Perhaps it was when he picked Alaska Gov. Sarah Palin to be his running mate. Perhaps it was when he insisted that the fundamentals of our economy are strong. Perhaps it was when he refused to mention the middle class in either the first debate or in his acceptance speech.
Perhaps it was when he suspended his campaign to go to Washington, and did absolutely nothing for the American people. But over the past month or so, if youre anything like me, youre beginning to realize the biggest problem with Republican presidential nominee Sen. John McCain is that he just doesnt have the judgment necessary to be your president.
Democrats have been wringing their hands ever since Palin was chosen as McCains running mate. She was the Republican Obama. A key difference, however, between Palin and Obama is that the more one hears from Obama, the more one respects his understanding of the issues. One wishes to hear more.
The more one hears from Palin, the less one wants to hear from Gov. Palin.
In choosing Palin, Sen. McCain revealed he lacks the judgment to choose the most important person in his administration.
Palin has a shocking and embarrassing dearth of knowledge. Honestly, her growing repertoire of YouTube videos is beginning to make President Bush look like a genius. I get the same feeling watching her interviews as I get when I watch a figure skater fall: discomfort and embarrassment at their misfortune.
Yes. I watch figure skating.
A few snippets of her recent interview with Katie Couric will have you feeling terribly worried that the world may someday judge your country by her words and actions. Theres a lot of things even a president doesnt know he or she has advisers for those sorts of things but when you look at best like a high school student who didnt read a single book or attend a single class all semester when trying to explain your own argument for your own foreign policy experience, theres a fundamental problem with your ability to act effectively as an international leader.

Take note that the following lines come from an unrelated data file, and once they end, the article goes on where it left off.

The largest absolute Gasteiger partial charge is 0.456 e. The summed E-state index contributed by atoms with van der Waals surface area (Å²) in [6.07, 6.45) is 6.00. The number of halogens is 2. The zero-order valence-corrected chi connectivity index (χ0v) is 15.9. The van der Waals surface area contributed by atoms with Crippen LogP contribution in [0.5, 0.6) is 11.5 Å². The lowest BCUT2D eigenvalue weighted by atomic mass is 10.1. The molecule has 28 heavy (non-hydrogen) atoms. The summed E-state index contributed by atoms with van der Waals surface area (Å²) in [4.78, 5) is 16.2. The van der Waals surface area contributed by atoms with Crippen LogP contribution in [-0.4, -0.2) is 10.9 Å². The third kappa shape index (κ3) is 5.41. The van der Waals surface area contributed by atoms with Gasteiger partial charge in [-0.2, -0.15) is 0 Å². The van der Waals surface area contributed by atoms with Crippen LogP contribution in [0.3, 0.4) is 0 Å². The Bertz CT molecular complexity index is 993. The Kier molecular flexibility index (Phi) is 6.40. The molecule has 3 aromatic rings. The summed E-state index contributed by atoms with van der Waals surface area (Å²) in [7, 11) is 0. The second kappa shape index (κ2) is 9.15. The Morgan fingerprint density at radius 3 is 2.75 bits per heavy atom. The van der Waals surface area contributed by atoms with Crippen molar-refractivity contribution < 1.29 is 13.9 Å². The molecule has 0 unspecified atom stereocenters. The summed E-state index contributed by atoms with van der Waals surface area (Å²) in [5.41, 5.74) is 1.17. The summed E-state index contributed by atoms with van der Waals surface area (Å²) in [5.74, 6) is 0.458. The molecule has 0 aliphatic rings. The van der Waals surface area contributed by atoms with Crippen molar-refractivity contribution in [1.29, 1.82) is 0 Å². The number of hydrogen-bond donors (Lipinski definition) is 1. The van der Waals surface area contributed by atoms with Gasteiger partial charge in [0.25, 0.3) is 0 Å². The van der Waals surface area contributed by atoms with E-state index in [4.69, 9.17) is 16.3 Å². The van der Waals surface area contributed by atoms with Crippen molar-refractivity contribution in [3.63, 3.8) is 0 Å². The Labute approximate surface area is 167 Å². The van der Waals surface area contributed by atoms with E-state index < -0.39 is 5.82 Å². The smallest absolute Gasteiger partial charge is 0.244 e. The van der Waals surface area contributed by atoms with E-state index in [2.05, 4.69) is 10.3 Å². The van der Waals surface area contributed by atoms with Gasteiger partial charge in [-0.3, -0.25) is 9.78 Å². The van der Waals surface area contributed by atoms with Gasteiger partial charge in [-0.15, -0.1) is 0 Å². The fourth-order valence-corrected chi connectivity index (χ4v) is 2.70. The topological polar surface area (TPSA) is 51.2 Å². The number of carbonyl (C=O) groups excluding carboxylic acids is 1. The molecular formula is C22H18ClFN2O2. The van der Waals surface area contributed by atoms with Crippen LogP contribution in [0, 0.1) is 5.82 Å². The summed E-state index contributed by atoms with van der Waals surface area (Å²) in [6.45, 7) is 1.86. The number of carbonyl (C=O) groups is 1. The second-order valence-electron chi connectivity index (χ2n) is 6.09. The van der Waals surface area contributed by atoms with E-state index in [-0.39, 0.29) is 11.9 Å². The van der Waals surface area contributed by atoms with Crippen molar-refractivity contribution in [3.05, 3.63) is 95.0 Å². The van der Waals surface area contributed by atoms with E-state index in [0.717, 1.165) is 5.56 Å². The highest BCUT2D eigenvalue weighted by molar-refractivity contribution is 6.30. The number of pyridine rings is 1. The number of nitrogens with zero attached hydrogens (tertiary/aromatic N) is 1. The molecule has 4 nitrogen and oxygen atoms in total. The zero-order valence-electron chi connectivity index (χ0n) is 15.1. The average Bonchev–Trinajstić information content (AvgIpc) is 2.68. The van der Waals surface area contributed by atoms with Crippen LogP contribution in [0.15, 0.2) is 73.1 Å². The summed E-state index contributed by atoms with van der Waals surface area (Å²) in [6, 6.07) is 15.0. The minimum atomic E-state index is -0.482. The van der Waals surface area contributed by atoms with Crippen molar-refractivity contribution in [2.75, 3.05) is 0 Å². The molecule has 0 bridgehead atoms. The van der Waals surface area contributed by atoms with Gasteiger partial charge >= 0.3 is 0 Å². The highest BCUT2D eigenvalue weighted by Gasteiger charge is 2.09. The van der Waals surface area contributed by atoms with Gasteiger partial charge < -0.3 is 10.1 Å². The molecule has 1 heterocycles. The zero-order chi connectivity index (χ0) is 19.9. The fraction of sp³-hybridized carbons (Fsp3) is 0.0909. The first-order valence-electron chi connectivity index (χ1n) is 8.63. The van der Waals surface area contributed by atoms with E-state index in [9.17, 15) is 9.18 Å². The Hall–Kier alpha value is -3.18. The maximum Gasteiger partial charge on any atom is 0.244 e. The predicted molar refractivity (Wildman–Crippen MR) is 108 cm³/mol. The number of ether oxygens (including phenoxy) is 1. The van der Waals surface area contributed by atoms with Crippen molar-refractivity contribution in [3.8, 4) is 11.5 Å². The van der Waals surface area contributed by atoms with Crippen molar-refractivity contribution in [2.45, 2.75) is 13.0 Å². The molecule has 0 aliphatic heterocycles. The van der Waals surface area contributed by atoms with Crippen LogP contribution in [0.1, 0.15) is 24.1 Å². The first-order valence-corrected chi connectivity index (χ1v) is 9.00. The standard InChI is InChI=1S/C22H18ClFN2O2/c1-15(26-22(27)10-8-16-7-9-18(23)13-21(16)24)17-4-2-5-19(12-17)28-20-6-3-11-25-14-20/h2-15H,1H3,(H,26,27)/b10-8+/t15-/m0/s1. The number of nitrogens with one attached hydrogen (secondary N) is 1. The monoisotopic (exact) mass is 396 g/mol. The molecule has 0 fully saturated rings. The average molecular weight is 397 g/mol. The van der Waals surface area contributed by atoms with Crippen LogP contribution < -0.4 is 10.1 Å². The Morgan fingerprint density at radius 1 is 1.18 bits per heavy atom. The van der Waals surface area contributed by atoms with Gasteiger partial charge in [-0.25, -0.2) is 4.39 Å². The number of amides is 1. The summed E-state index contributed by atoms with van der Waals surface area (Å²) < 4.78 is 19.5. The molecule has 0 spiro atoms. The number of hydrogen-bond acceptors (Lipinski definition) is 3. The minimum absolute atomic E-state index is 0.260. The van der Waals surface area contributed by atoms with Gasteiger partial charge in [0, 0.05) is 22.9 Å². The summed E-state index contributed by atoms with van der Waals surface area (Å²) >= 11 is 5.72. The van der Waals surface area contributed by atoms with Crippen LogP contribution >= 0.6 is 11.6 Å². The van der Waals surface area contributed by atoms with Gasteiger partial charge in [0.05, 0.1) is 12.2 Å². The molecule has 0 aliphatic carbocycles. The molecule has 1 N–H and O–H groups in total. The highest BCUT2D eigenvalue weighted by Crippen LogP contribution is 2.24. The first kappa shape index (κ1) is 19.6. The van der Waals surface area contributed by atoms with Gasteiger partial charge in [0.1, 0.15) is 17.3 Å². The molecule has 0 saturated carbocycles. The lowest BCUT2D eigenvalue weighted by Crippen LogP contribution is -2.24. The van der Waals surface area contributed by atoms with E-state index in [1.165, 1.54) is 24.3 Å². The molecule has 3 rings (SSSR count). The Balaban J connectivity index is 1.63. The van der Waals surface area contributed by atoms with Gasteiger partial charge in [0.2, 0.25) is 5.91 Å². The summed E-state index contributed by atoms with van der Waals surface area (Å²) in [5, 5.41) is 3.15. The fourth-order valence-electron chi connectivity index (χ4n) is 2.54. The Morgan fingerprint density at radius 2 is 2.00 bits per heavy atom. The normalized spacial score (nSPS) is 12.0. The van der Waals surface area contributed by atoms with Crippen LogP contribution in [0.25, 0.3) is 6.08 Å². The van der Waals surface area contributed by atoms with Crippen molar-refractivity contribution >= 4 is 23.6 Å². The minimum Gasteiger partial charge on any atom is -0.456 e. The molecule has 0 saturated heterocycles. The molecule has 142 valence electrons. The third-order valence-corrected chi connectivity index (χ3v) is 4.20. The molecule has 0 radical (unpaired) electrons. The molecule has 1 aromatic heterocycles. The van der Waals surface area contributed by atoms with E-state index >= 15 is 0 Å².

McCain, with his 26 years of experience in Congress, doesnt have that issue. He has an understanding and control of the issues that befit a leader of his stature. He has the number of cars and homes befitting his pedigree. The problem with McCain isnt a jaw-dropping lack of knowledge and understanding. Its a fundamental lack of the judgment necessary to lead our nation in the 21st century.
Were he to win, McCain will have handcuffed Americans with a vice president who simply cannot be taken seriously by members of her own party, much less world leaders. She would be a vice president who could in no way advance McCains agenda with an unwilling Congress. He has chosen someone who cannot offer any sort of counsel beyond the intricacies of the welfare-like nature of the Alaskan economy.
Even McCains choice of words makes a reasonable observer question his decision-making abilities. Of note is McCains puzzling reluctance to address the broad swath of the American public known as the middle class. McCain seems to have gone out of his way to avoid those words that describe over 80 percent of the people hes attempting to lead in either of his high-profile opportunities to address the nation. During a debate that consisted of about 40 minutes of discussion on the economy and his acceptance speech at the Republican National Convention, he did not mention the words middle class a single time.
Just two weeks ago, as Lehman Brothers was failing, and Wall Street was inching toward the abyss, John McCain insisted that the fundamentals of our economy were still strong. Only a week later, he proclaimed the economic crisis to be the greatest crisis weve faced, clearly, since the ed of World War II. Whoa, there, whatever happened to those strong fundamentals?
A week after that, in dramatic, erratic, McCainiac fashion, he suspended his campaign, crossed the mighty Potomac, arrived in D.C., and had absolutely no positive impact in working out one of the most important pieces of legislation of the next few decades.
Meanwhile, rumor has it McCain is going to jump a motorcycle over 25 buses on Sunday, Sunday, SUNDAY!
Imagine if McCain were the CEO of a prestigious Wall Street firm. With such financial acumen and superb hiring decisions, hed either fit right in, or be run out of town with a few million dollars.
It is a pity that throughout the course of his campaign a man so experienced, and at moments, so willing to sacrifice for his country, has so aptly exemplified how strangely and poorly hed lead. Look on the bright side: he may have the judgment of a pay-per-view fight promoter, but at the very least hed keep the world entertained.